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Jeruba's avatar

What can I do with leftover steamed cauliflower?

Asked by Jeruba (48905points) April 4th, 2019

We were looking forward to a treat, but the cheese sauce was foul. So we ate very little of the cauliflower. I have about a cup and a half left over. Any suggestions?

Something pretty easy, without too many ingredients, is my best bet.

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16 Answers

KNOWITALL's avatar

Form Cauliflower Pizza Crust. Transfer squeezed cauliflower to a bowl. Add egg, oregano or basil, cheese, salt and pepper, and mix well. Using your hands, flatten pizza dough on prepared baking sheet lined with parchment paper and sprayed with cooking spray.

joeschmo's avatar

I steam vegetables like cauliflower, brocolli and the like. Even potatoes and carrots. I love them as is and sprinkle a little salt on them, eating them as some would candy or chips.

But that’s me.

As I grow older, my taste buds have Marie Kondoed, too.


Kardamom's avatar

You can make some delicious soup. Add your favorite broth (from a can, a carton, or homemade) Throw in some chopped garlic and a pinch of dried thyme, along with the cauliflower (chopped), and a pinch if lemon zest if you like, then simmer for about 10 minutes. Then add a can of rinsed white beans. Use a stick blender, transfer to a regular blender ir a food processor and blend until just a little bit chunky, or until smooth if you prefer.

This is an easy “cream” of cauliflower soup, with no cream.

Or for a different soup, if you have a jar of Indian-spiced simmer sauce, like this: y

You can add a jar of that to your broth and chopped cauliflower. I make that all the time. It’s as good as anything you can get at an Indian restaurant. You can either use a stick blender, or a potato masher. This one is nice with a bit of texture.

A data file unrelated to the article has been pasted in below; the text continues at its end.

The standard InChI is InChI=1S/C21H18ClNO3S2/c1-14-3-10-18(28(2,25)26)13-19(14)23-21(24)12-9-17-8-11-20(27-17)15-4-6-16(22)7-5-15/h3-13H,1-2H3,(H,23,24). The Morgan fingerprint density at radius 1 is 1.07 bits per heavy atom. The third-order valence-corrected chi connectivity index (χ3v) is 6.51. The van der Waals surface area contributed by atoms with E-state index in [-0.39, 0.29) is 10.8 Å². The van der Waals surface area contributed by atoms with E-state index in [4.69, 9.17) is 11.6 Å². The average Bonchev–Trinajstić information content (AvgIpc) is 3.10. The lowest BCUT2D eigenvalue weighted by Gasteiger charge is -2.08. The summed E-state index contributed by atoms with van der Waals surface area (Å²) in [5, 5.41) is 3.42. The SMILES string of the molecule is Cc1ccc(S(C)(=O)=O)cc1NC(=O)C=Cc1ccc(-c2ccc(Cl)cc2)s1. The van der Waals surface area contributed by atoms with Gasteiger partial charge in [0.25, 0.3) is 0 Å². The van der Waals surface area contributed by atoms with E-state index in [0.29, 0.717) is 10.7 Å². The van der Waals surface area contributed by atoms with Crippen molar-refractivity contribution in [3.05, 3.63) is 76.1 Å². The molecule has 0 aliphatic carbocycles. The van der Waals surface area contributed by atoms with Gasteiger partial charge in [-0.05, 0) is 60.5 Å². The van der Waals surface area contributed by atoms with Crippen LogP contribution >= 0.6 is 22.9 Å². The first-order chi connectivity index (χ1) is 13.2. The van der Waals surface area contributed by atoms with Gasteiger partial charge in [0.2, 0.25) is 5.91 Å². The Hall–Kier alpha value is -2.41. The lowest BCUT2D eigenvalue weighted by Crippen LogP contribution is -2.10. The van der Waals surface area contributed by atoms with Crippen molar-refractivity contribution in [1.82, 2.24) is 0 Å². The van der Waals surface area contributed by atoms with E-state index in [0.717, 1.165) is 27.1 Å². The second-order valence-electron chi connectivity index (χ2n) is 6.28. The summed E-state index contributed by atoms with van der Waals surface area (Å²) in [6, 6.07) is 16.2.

For another soup, you can saute some mushrooms, any kind you like, with some chopped onions, and a little bit of olive oil and butter, then add that to your broth, add the cauliflower and simmer until heated through. You can also add white beans to this, or not, then use a stick blender to blend smooth, or leave a little chunky if you prefer.

For all of these, you can use vegetable broth, mushroom broth, or chicken or beef broth, whichever you like.

kritiper's avatar

Soak it in pickle brine or apple cider vinegar for a week.

YARNLADY's avatar

Mash it up and eat like mashed potatoes. You can even make cauliflower pancakes, just like potato pancakes.

Inspired_2write's avatar

Mash with mashed potatoes and butter.

Jeruba's avatar

Wow, you guys are making me wish I had more left over! Thank you. I will try some now and some later.

JLeslie's avatar

I had some of the same ideas as above.

One more is bread it with egg and Italian breadcrumbs and fry in oil. That’s more work than some of the others. You can serve it just like that as a side, or you could add some melted mozzerella cheese.

Kardamom's avatar

Let’s get this cauliflower party started : P

SmartAZ's avatar

Put it in a wok and thwow it at a wabbit.

janbb's avatar

My Dad used to make cauliflower latkes. Delicious !

Jeruba's avatar

After-action report:

Well, @Kardamom, I’m sorry (but not surprised) to say that I just don’t have your touch.

I tried to do exactly what you said:
• chopped up the nearly 2 cups of already steamed cauliflower (which had been nice and fresh and crisp to begin with, and was still tender-firm);
• put the garlic in a 4-qt. pot—actually, I put in a little grapeseed oil and softened it up a bit first;
• added a quart of vegetable broth (Swanson’s);
• while it was heating, crushed some dried thyme leaves and grated a little fresh lemon zest in;
• brought it to a boil;
• turned it down to simmer and left it for about 12 minutes;
• rinsed white beans from a 1-lb. can and added them, and brought it all back to a boil;
• tasted it.


It didn’t taste like anything except maybe soaked cardboard. I thought it over and decided to add ½ tsp. of turmeric and a little more thyme.

Now it tasted like turmeric-flavored cardboard.

• I used the stick blender and pureed it about ¾ of the way, leaving the rest a bit chunky for some texture.

Then I ladled about two cups into a bowl and forced it down.

I didn’t have the nerve to offer it to anyone else.

I’m sure it would have turned out differently for you. I don’t think it was just the fault of the turmeric; turmeric simply wasn’t the solution to the problem I already had.

Thank you anyway, you and everyone else, whose ideas all sounded great. Next time I’ll try to make sure I don’t have such a quantity of leftovers.

Kardamom's avatar

@Jeruba. Oh dear. Not sure why it didn’t taste good before you added the turmeric. I make this kind of soup all the time, and I love it.

Turmeric, if you use too much of it in a dish that does not have a lot of other spicy flavors (in the way that Indian cuisine does) can be overpowering, and bitter.

KNOWITALL's avatar

@Jeruba I brought my leftover cauliflower today. Coconut butter, sea salt and a smidge of cheddar cheese, I’m looking forward to it.

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